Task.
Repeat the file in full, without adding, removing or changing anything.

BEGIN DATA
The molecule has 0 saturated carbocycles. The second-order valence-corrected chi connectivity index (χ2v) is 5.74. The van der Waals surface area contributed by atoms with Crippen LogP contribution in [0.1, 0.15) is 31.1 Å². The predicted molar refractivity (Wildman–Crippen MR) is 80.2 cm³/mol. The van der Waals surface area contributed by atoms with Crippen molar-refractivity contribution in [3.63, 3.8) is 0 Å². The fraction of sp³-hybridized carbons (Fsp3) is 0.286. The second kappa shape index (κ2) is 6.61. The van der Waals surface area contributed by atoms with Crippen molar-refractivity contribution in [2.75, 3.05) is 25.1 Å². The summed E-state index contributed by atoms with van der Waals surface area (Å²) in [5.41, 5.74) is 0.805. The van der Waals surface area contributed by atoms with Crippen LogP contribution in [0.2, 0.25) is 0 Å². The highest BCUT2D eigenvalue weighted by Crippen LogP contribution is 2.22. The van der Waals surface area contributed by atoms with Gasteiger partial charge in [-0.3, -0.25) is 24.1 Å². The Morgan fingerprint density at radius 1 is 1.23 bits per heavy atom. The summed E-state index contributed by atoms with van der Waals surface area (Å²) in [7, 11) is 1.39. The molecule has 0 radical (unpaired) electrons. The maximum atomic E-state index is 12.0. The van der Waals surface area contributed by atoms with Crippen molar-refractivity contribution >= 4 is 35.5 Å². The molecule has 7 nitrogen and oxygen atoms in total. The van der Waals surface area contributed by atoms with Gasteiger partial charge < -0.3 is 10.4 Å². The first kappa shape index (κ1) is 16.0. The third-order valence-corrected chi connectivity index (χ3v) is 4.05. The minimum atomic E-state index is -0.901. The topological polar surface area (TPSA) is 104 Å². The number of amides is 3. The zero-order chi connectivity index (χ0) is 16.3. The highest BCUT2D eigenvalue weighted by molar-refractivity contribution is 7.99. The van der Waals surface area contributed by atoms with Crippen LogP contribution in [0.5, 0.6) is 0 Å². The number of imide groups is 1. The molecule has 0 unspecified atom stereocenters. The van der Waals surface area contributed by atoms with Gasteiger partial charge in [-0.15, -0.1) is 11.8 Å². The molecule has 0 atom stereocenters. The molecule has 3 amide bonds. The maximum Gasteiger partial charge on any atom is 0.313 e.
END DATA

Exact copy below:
The molecule has 0 saturated carbocycles. The second-order valence-corrected chi connectivity index (χ2v) is 5.74. The van der Waals surface area contributed by atoms with Crippen LogP contribution in [0.1, 0.15) is 31.1 Å². The predicted molar refractivity (Wildman–Crippen MR) is 80.2 cm³/mol. The van der Waals surface area contributed by atoms with Crippen molar-refractivity contribution in [3.63, 3.8) is 0 Å². The fraction of sp³-hybridized carbons (Fsp3) is 0.286. The second kappa shape index (κ2) is 6.61. The van der Waals surface area contributed by atoms with Crippen molar-refractivity contribution in [2.75, 3.05) is 25.1 Å². The summed E-state index contributed by atoms with van der Waals surface area (Å²) in [5.41, 5.74) is 0.805. The van der Waals surface area contributed by atoms with Crippen LogP contribution in [0.2, 0.25) is 0 Å². The highest BCUT2D eigenvalue weighted by Crippen LogP contribution is 2.22. The van der Waals surface area contributed by atoms with Gasteiger partial charge in [-0.3, -0.25) is 24.1 Å². The Morgan fingerprint density at radius 1 is 1.23 bits per heavy atom. The summed E-state index contributed by atoms with van der Waals surface area (Å²) in [7, 11) is 1.39. The molecule has 0 radical (unpaired) electrons. The maximum atomic E-state index is 12.0. The van der Waals surface area contributed by atoms with Crippen molar-refractivity contribution >= 4 is 35.5 Å². The molecule has 7 nitrogen and oxygen atoms in total. The van der Waals surface area contributed by atoms with Gasteiger partial charge < -0.3 is 10.4 Å². The first kappa shape index (κ1) is 16.0. The third-order valence-corrected chi connectivity index (χ3v) is 4.05. The minimum atomic E-state index is -0.901. The topological polar surface area (TPSA) is 104 Å². The number of amides is 3. The zero-order chi connectivity index (χ0) is 16.3. The highest BCUT2D eigenvalue weighted by molar-refractivity contribution is 7.99. The van der Waals surface area contributed by atoms with Crippen LogP contribution in [0.5, 0.6) is 0 Å². The number of imide groups is 1. The molecule has 0 unspecified atom stereocenters. The van der Waals surface area contributed by atoms with Gasteiger partial charge in [-0.15, -0.1) is 11.8 Å². The molecule has 0 atom stereocenters. The molecule has 3 amide bonds. The maximum Gasteiger partial charge on any atom is 0.313 e.